I have told you some
things to explain the tirtha to you - but that is not enough. There
are many things connected with such places which can't be understood
- but they do happen. Such things cannot be intellectually clarified
or made into mathematical formulas, but they do happen.
I will tell you of two or three things that happen.... If you sit somewhere alone in meditation, you are unlikely to feel aware of the presence of the few souls who may be around you. But in a tirtha, such an experience can be very powerful. It may become so deep sometimes that you feel your own presence less than that of the others.
For example, Kailash has been a holy place for Hindus as well as for Tibetan Buddhists. But Kailash is absolutely desolate, it has no houses and no human population - no worshipers, no priests.... But whoever sits in meditation in Kailash will find it fully inhabited. From the moment you reach Kailash, if you are capable of going into meditation you will say that is inhabited by many souls, and wonderful ones too. But if you go there and cannot meditate, then Kailash is empty for you.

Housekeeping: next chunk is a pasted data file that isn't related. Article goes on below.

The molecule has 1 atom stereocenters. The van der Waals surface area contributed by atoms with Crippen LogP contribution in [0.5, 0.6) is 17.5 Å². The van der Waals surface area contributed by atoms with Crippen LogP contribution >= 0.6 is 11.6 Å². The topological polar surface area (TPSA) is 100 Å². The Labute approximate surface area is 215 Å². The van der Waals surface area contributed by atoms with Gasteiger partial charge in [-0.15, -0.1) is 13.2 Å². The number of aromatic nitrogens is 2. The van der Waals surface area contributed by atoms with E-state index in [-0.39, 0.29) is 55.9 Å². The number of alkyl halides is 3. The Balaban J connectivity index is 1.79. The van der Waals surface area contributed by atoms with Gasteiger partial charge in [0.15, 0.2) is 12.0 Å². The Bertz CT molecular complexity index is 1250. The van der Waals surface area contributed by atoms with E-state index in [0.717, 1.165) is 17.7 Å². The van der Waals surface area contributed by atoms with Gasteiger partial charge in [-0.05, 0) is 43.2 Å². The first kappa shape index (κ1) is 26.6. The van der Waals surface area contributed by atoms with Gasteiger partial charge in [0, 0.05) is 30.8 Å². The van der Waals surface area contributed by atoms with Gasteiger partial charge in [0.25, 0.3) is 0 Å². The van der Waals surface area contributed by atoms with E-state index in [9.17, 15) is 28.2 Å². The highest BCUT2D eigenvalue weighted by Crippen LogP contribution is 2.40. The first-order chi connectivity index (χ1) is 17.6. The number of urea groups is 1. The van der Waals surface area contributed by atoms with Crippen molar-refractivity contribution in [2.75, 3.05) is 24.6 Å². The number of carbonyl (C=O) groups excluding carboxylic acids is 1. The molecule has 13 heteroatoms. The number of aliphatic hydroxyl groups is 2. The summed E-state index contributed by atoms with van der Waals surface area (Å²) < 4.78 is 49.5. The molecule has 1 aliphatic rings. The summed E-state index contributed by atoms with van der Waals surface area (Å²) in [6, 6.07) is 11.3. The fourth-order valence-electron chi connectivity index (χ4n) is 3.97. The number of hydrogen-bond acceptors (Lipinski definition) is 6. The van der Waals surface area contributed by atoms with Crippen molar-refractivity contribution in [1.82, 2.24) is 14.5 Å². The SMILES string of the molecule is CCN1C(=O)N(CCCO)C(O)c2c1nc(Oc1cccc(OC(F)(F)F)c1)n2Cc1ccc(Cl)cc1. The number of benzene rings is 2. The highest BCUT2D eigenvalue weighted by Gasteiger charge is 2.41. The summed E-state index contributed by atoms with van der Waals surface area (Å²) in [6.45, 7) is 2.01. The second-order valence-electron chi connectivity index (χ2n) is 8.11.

The word tirtha means a sort of jumping board from where one can take a dive into the infinite ocean. The Jaina word tirthankara means a creator of a tirtha, of a place of pilgrimage. A person can only be called a tirthankara if he has charged an area into which ordinary people can enter, open themselves up and begin their inner search. Jainas call them not incarnations but tirthankaras. A tirthankara is a greater phenomenon than an incarnation, because if the divine enters a human form it is good, but if a man makes a place for others to enter the divine, it is a far higher event.(Osho - Hidden Mysteries)